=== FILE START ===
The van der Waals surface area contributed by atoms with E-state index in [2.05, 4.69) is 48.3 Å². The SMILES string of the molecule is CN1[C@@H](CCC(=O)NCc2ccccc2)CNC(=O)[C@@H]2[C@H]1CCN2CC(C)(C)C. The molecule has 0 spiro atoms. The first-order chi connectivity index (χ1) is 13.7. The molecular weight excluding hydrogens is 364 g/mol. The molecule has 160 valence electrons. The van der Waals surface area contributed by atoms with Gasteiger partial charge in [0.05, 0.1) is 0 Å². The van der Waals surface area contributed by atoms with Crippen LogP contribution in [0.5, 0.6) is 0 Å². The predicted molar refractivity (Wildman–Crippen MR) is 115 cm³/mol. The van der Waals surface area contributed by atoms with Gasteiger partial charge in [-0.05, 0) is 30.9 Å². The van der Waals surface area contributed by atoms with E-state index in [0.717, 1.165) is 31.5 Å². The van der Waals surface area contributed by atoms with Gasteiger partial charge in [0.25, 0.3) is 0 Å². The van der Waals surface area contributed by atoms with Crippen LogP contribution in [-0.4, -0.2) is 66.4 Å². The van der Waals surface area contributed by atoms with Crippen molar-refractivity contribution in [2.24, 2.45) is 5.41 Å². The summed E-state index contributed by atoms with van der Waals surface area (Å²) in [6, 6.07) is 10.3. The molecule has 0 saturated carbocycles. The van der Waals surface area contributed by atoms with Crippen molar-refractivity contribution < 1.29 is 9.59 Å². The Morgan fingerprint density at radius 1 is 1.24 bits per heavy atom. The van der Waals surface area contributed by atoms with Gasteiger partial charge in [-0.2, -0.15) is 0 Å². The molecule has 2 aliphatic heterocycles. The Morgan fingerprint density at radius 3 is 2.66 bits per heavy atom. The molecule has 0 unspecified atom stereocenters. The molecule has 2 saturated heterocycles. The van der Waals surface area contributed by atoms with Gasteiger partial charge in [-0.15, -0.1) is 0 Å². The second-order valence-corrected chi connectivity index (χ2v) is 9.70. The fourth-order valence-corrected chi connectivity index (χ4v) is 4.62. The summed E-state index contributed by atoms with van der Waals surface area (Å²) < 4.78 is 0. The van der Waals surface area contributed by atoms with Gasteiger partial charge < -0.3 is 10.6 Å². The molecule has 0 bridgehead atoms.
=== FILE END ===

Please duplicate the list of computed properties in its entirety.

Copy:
The van der Waals surface area contributed by atoms with E-state index in [2.05, 4.69) is 48.3 Å². The SMILES string of the molecule is CN1[C@@H](CCC(=O)NCc2ccccc2)CNC(=O)[C@@H]2[C@H]1CCN2CC(C)(C)C. The molecule has 0 spiro atoms. The first-order chi connectivity index (χ1) is 13.7. The molecular weight excluding hydrogens is 364 g/mol. The molecule has 160 valence electrons. The van der Waals surface area contributed by atoms with Gasteiger partial charge in [0.05, 0.1) is 0 Å². The van der Waals surface area contributed by atoms with Crippen LogP contribution in [0.5, 0.6) is 0 Å². The predicted molar refractivity (Wildman–Crippen MR) is 115 cm³/mol. The van der Waals surface area contributed by atoms with Gasteiger partial charge in [-0.05, 0) is 30.9 Å². The van der Waals surface area contributed by atoms with E-state index in [0.717, 1.165) is 31.5 Å². The van der Waals surface area contributed by atoms with Gasteiger partial charge in [0.25, 0.3) is 0 Å². The van der Waals surface area contributed by atoms with Crippen LogP contribution in [-0.4, -0.2) is 66.4 Å². The van der Waals surface area contributed by atoms with Crippen molar-refractivity contribution in [2.24, 2.45) is 5.41 Å². The summed E-state index contributed by atoms with van der Waals surface area (Å²) in [6, 6.07) is 10.3. The molecule has 0 saturated carbocycles. The van der Waals surface area contributed by atoms with Crippen molar-refractivity contribution < 1.29 is 9.59 Å². The Morgan fingerprint density at radius 1 is 1.24 bits per heavy atom. The van der Waals surface area contributed by atoms with Gasteiger partial charge in [-0.2, -0.15) is 0 Å². The molecule has 2 aliphatic heterocycles. The Morgan fingerprint density at radius 3 is 2.66 bits per heavy atom. The molecule has 0 unspecified atom stereocenters. The molecule has 2 saturated heterocycles. The van der Waals surface area contributed by atoms with Gasteiger partial charge in [-0.15, -0.1) is 0 Å². The second-order valence-corrected chi connectivity index (χ2v) is 9.70. The fourth-order valence-corrected chi connectivity index (χ4v) is 4.62. The summed E-state index contributed by atoms with van der Waals surface area (Å²) < 4.78 is 0. The van der Waals surface area contributed by atoms with Gasteiger partial charge < -0.3 is 10.6 Å². The molecule has 0 bridgehead atoms.